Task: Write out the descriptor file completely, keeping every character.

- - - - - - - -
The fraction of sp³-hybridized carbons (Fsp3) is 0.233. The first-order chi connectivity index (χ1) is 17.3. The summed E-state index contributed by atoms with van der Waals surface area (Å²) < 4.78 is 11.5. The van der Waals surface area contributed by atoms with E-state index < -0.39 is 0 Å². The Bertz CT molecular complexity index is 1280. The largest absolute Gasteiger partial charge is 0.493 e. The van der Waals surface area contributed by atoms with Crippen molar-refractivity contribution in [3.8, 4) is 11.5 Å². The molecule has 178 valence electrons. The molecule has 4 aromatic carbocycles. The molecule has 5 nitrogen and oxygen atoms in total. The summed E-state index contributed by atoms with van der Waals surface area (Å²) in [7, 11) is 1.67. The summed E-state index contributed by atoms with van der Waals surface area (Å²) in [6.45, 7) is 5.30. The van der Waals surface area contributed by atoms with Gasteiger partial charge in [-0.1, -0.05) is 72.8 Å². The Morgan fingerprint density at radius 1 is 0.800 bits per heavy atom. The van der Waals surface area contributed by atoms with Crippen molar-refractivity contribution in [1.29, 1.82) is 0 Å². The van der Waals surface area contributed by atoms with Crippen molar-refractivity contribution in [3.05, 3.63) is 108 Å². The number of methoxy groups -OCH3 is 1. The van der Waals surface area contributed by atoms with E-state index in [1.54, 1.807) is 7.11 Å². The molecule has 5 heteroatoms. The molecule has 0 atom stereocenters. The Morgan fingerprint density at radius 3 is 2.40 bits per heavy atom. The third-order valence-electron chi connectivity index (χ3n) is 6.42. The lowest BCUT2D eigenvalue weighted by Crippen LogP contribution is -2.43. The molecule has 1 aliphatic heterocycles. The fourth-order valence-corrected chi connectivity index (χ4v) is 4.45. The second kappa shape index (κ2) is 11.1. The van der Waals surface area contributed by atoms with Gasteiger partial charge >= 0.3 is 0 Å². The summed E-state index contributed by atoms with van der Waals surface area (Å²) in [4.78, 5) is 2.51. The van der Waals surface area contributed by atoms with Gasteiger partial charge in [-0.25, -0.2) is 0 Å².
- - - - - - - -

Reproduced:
The fraction of sp³-hybridized carbons (Fsp3) is 0.233. The first-order chi connectivity index (χ1) is 17.3. The summed E-state index contributed by atoms with van der Waals surface area (Å²) < 4.78 is 11.5. The van der Waals surface area contributed by atoms with E-state index < -0.39 is 0 Å². The Bertz CT molecular complexity index is 1280. The largest absolute Gasteiger partial charge is 0.493 e. The van der Waals surface area contributed by atoms with Crippen molar-refractivity contribution in [3.8, 4) is 11.5 Å². The molecule has 178 valence electrons. The molecule has 4 aromatic carbocycles. The molecule has 5 nitrogen and oxygen atoms in total. The summed E-state index contributed by atoms with van der Waals surface area (Å²) in [7, 11) is 1.67. The summed E-state index contributed by atoms with van der Waals surface area (Å²) in [6.45, 7) is 5.30. The van der Waals surface area contributed by atoms with Gasteiger partial charge in [-0.1, -0.05) is 72.8 Å². The Morgan fingerprint density at radius 1 is 0.800 bits per heavy atom. The van der Waals surface area contributed by atoms with Crippen molar-refractivity contribution in [1.29, 1.82) is 0 Å². The van der Waals surface area contributed by atoms with Crippen molar-refractivity contribution in [3.05, 3.63) is 108 Å². The number of methoxy groups -OCH3 is 1. The van der Waals surface area contributed by atoms with E-state index in [1.54, 1.807) is 7.11 Å². The molecule has 5 heteroatoms. The molecule has 0 atom stereocenters. The Morgan fingerprint density at radius 3 is 2.40 bits per heavy atom. The third-order valence-electron chi connectivity index (χ3n) is 6.42. The lowest BCUT2D eigenvalue weighted by Crippen LogP contribution is -2.43. The molecule has 1 aliphatic heterocycles. The fourth-order valence-corrected chi connectivity index (χ4v) is 4.45. The second kappa shape index (κ2) is 11.1. The van der Waals surface area contributed by atoms with Gasteiger partial charge >= 0.3 is 0 Å². The summed E-state index contributed by atoms with van der Waals surface area (Å²) in [4.78, 5) is 2.51. The van der Waals surface area contributed by atoms with Gasteiger partial charge in [-0.25, -0.2) is 0 Å².